Like thousands of other Maine small businesses, Northeast Technical Institute advertises on Portland radio to find customers. In NTI's case, their customers are students looking to start a new career.
NTI, who has campuses in Scarborough, Lewiston, and Bangor, is one of 11 for-profit schools in the state that compete for the attention of the 3000 students who enroll annually.
"With a variety of career programs that appeal to men and woman in several age categories, and with a limited budget to recruit prospective students," says NTI President Jim Liponis, "it is hard to beat radio advertising."
"NTI," says Mr. Liponis, "was established in 1995 to address the career training needs of students here in Maine. We were a 'sister company' to a school that my father began in New Hampshire to train people to become commercial truck drivers."
"Over the years, we've expanded our offerings to reflect the employment needs in the state," continues Mr. Liponis. "In addition to commercial truck driving, we now offer other short-term programs that train students to begin careers in healthcare, internet technologies, and HVAC."
"To recruit students," says Mr. Liponis, "we have spent millions of dollars advertising our brand. We've always utilized a broad mix of media. Early on, newspaper ads were a staple for us. Lately, we've been pushing more money towards internet and digital."
"For the past 22 years, though," Mr. Liponis adds, "advertising on Portland radio has had the most consistent place in our marketing mix. We have found that radio has a strong presence in Maine. With the variety of great stations, we can really fine tune our demographics and tailor our message to get the attention of what we know to be our target audience."
Mr. Liponis's view of radio's broad reach among potential students is supported by findings from Nielsen, a company that analyzes media consumption and consumer purchasing habits.
Research conducted by Nielsen earlier this year indicates that among all adults in southern Maine who are planning to go back to school for the type of training NTI offers, 95% tune-in to their favorite Portland radio stations every week. This is substantially more than watch local TV; read a local newspaper or magazine; or use a streaming media service like Pandora or Spotify.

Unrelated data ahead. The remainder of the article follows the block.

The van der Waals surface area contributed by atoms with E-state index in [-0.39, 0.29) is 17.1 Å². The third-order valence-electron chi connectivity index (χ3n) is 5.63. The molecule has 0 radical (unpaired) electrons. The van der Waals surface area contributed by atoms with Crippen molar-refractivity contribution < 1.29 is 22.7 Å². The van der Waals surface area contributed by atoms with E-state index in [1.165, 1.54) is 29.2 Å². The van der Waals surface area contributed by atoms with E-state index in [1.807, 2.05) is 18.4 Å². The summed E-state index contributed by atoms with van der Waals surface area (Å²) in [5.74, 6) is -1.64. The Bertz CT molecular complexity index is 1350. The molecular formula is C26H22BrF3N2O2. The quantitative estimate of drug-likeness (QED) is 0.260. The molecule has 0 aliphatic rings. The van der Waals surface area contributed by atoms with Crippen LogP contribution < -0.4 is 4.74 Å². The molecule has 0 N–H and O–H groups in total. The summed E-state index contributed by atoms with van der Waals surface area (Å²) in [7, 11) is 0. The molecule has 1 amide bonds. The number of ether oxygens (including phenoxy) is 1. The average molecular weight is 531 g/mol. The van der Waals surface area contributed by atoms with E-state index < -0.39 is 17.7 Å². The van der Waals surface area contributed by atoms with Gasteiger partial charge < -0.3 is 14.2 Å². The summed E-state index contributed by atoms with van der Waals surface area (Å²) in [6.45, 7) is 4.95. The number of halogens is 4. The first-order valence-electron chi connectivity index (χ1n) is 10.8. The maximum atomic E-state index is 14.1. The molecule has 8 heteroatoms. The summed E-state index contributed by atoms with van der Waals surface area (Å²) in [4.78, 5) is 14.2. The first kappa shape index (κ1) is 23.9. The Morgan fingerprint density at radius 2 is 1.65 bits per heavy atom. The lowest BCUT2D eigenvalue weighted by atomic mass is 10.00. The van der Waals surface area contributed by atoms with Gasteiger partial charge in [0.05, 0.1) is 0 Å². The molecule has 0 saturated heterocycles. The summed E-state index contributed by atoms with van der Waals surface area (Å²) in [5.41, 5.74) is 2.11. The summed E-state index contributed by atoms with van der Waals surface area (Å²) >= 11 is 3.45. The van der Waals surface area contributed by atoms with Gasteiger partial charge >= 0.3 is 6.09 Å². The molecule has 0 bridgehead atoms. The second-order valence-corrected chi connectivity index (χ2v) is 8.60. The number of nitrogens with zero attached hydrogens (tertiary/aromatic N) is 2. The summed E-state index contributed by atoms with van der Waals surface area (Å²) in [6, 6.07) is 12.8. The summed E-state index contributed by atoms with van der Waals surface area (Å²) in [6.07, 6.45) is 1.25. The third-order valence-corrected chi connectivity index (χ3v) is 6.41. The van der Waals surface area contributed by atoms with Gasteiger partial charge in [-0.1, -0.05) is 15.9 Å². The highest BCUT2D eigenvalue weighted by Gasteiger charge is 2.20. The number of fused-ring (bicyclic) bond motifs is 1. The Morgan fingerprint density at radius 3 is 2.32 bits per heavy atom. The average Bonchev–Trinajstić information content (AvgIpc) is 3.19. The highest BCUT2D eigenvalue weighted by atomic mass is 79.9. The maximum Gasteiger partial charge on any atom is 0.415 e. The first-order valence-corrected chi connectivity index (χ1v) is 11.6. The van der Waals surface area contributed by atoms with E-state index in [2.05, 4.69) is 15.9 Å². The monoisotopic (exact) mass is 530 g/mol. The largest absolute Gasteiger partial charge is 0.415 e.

"Generally speaking," says Mr. Liponis, "our marketing campaigns are designed to tell inspiring stories about our graduates and then were rewarded with fulfilling careers."
"In telling those stories, he says, "we often include messages from employers who’ve hired NTI graduates. While our primary expectation is that prospective students will respond to our advertising, we know, for sure, that our marketing efforts have played a big role in paving the way for Maine employers to place a high-value on the students we have educated."
Here are two examples of NTI commercials currently running on Portland radio stations:
"Over the years, says Mr. Liponis, "these types of radio commercials have given NTI a steady voice in the communities we serve. Our carefully designed campaigns have allowed that voice to be not just ours, but the voices of students, graduates and employers. In essence, we’ve been beating the drum of a better, more qualified workforce and we’ve grown the NTI brand on the back of those messages."
When asked what advice he would give to other Maine small business owners who were considering advertising on Portland radio, Mr. Liponis says, "I believe that using radio successfully means having a plan to deliver a clear and concise message and to do it steadily and to work with a station representative who really knows the market and who will take the time to get to know your business."
"We have benefited," Mr. Liponis emphasizes, "from having great relationships in the business and when it is the right person on the radio side, it is really like adding marketing expertise to your team, without having to bring on the payroll."